GEOL 104 Dinosaurs: A Natural History

Fall Semester 2006
Marginocephalia: That's using your head!


  • Name means "ridge head"
  • Characterized by shelf of bone extending back over occipital region of skull
  • For a long time only known from the Cretaceous, but now Late Jurassic species are known
  • Primitive forms are bipedal; in one branch derived forms become very large and obligate quadrupeds
  • Marginocephalian skulls show a lot of suggestions of display and/or combat

    Some paleontologists have suggested that the ?Late Triassic through Late Jurassic Heterodontosauridae were more closely related to marginocephalians than to true ornithopods. If so, these would be the oldest members of this lineage.

    Except for a few fragmentary specimens, all marginocephalians known fall into one or the other of two clades: the thick-skulled Pachycephalosauria or the deep-beaked (and often frilled (and sometimes horned)) Ceratopsia.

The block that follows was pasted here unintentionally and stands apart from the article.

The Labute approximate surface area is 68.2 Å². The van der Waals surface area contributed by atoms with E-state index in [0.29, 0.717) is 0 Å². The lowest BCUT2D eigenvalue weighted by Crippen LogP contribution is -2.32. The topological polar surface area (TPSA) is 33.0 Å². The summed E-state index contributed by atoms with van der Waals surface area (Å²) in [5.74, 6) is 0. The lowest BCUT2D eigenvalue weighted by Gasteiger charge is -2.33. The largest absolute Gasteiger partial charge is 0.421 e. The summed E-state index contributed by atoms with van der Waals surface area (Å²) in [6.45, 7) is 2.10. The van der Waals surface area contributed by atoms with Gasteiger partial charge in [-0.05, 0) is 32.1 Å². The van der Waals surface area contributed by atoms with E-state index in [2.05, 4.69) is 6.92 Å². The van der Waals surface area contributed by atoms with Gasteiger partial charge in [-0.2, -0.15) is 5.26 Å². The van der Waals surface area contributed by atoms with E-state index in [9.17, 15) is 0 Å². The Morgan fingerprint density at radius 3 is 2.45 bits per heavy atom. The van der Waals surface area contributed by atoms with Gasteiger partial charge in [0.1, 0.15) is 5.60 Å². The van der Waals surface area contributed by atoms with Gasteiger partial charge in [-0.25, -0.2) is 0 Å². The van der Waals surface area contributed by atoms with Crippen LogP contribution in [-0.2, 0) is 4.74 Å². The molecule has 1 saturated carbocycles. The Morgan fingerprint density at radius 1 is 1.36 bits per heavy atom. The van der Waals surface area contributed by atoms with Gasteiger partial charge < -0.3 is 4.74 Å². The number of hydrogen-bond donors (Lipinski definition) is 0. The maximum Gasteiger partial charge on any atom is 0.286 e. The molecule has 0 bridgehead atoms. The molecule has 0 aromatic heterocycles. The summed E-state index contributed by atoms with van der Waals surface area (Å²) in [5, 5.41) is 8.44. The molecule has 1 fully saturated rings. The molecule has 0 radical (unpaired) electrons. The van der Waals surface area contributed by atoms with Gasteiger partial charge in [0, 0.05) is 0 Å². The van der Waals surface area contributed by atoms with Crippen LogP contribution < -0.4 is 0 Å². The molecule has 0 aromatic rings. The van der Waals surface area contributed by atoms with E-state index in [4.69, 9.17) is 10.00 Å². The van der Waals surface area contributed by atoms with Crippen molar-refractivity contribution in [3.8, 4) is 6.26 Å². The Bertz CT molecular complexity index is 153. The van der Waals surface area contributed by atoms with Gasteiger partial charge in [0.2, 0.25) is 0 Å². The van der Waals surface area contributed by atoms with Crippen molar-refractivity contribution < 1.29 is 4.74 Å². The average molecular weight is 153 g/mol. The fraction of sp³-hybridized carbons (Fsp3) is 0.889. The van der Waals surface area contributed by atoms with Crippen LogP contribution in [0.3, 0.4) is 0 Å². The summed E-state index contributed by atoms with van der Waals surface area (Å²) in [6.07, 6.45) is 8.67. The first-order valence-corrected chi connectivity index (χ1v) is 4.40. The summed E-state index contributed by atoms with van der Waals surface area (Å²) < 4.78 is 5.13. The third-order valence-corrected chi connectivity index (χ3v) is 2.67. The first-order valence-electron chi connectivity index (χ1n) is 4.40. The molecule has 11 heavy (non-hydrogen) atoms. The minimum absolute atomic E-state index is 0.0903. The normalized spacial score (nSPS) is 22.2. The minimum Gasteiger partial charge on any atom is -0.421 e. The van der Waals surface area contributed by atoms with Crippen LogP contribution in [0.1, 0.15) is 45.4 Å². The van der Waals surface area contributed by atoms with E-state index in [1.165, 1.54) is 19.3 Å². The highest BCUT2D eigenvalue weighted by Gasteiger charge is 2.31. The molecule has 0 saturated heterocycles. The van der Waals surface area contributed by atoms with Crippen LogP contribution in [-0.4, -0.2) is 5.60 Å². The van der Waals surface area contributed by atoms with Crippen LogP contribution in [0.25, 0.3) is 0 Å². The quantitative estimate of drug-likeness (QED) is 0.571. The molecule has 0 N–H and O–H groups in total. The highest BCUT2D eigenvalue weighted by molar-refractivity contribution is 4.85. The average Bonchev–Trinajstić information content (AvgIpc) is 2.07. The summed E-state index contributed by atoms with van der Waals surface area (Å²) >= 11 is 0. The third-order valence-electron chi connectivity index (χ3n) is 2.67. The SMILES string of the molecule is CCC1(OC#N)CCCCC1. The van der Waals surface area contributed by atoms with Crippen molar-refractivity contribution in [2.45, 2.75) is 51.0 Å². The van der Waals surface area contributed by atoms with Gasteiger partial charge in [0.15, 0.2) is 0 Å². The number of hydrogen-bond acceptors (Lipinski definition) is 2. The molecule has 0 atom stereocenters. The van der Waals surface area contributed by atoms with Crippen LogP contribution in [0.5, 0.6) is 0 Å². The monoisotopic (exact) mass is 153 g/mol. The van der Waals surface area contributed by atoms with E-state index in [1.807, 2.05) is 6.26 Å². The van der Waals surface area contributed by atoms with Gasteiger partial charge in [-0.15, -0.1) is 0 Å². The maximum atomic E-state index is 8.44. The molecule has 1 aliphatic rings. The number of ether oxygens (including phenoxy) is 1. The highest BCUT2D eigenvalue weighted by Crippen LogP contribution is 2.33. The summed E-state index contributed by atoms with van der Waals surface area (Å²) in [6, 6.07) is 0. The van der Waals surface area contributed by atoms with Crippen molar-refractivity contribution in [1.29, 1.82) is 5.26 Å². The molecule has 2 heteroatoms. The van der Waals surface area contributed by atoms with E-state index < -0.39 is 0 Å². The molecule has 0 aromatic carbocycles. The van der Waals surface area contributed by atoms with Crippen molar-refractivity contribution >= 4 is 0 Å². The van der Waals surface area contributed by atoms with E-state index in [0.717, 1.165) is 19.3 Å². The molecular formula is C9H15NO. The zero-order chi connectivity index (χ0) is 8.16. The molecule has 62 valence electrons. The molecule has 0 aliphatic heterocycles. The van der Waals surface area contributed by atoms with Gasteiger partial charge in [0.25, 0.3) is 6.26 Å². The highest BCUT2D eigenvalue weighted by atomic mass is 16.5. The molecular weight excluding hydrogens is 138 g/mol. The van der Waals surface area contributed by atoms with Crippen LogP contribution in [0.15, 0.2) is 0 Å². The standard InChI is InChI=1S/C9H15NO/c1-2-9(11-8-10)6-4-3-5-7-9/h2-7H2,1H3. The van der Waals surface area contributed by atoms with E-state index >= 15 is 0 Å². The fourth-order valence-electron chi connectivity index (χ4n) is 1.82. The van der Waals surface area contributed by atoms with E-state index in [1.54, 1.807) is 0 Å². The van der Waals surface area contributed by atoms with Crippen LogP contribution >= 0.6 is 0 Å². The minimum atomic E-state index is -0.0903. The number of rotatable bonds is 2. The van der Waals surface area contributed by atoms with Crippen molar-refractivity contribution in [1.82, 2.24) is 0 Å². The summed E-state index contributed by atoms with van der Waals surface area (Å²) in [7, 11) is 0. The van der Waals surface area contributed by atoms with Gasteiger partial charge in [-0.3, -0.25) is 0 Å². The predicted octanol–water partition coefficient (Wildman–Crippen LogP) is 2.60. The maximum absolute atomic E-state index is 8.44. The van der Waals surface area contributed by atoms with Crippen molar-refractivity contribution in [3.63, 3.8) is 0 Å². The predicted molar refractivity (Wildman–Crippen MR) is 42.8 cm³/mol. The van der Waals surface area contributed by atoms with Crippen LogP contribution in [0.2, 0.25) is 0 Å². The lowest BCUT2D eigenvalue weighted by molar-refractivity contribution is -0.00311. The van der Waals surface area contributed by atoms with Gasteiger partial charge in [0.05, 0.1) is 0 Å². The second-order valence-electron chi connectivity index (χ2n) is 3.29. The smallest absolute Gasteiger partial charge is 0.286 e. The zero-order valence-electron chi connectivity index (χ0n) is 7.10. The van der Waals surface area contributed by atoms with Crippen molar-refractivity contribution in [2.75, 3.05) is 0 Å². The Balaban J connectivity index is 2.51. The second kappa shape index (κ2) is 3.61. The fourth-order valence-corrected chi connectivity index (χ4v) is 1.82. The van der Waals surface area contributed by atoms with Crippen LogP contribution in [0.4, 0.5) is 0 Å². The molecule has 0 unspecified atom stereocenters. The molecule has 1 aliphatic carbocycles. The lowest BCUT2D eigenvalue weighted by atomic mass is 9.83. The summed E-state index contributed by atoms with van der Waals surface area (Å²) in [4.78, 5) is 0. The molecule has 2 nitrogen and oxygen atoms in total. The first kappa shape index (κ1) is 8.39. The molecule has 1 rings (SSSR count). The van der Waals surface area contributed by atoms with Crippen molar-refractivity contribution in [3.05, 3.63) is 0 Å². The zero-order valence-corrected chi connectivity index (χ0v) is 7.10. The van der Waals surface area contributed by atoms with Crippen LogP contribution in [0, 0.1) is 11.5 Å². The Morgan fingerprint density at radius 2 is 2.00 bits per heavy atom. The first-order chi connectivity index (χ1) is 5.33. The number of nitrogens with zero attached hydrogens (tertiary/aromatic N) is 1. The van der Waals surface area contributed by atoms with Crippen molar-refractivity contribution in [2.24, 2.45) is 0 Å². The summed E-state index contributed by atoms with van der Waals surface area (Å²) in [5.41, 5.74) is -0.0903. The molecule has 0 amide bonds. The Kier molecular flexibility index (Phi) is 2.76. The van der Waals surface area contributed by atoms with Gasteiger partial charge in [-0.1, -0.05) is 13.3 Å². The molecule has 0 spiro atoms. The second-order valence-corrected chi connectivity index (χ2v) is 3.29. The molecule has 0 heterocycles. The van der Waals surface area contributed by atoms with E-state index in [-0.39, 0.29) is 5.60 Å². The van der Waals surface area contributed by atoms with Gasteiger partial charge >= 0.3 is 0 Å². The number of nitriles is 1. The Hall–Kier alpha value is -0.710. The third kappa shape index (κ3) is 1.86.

The other main branch of the marginocephalians are the ceratopsians: Liaoceratops, an Early Cretaceous contemporary of Psittacosaurus, is currently the oldest known member of the more advanced ceratopsian clade Neoceratopsia:

    Some neoceratopsians developed postorbital horns (one over each eye) and nasal horns. These are the Ceratopsidae. All known ceratopsids are from western North America; all are from the later part of the Late Cretaceous.

    Ceratopsids also have a shearing dental battery of teeth, with a continuous cutting surface. Coupled with their powerful jaw muscles, they probably had an extremely powerful shearing bite for dealing with tough plants.

    Ceratopsids are larger than most "protoceratopsian"-grade neoceratopsians .

    Ceratopsids are divided into two clades:

    Both ceratopsid clades contained species that lived in herds.

    Where known, juvenile centrosaurines of all species resemble each other, and only develop their autapomorphic features when nearly fully grown. (This may be true for ceratopsines, but they are not known from many juvenile specimens yet).

    Ceratopsine postorbital horns sometimes show wear or breakage halfway down their length, and there are puncture marks on some frills. Their horns may have been used for within-species combat for dominance.

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    Last modified: 14 July 2006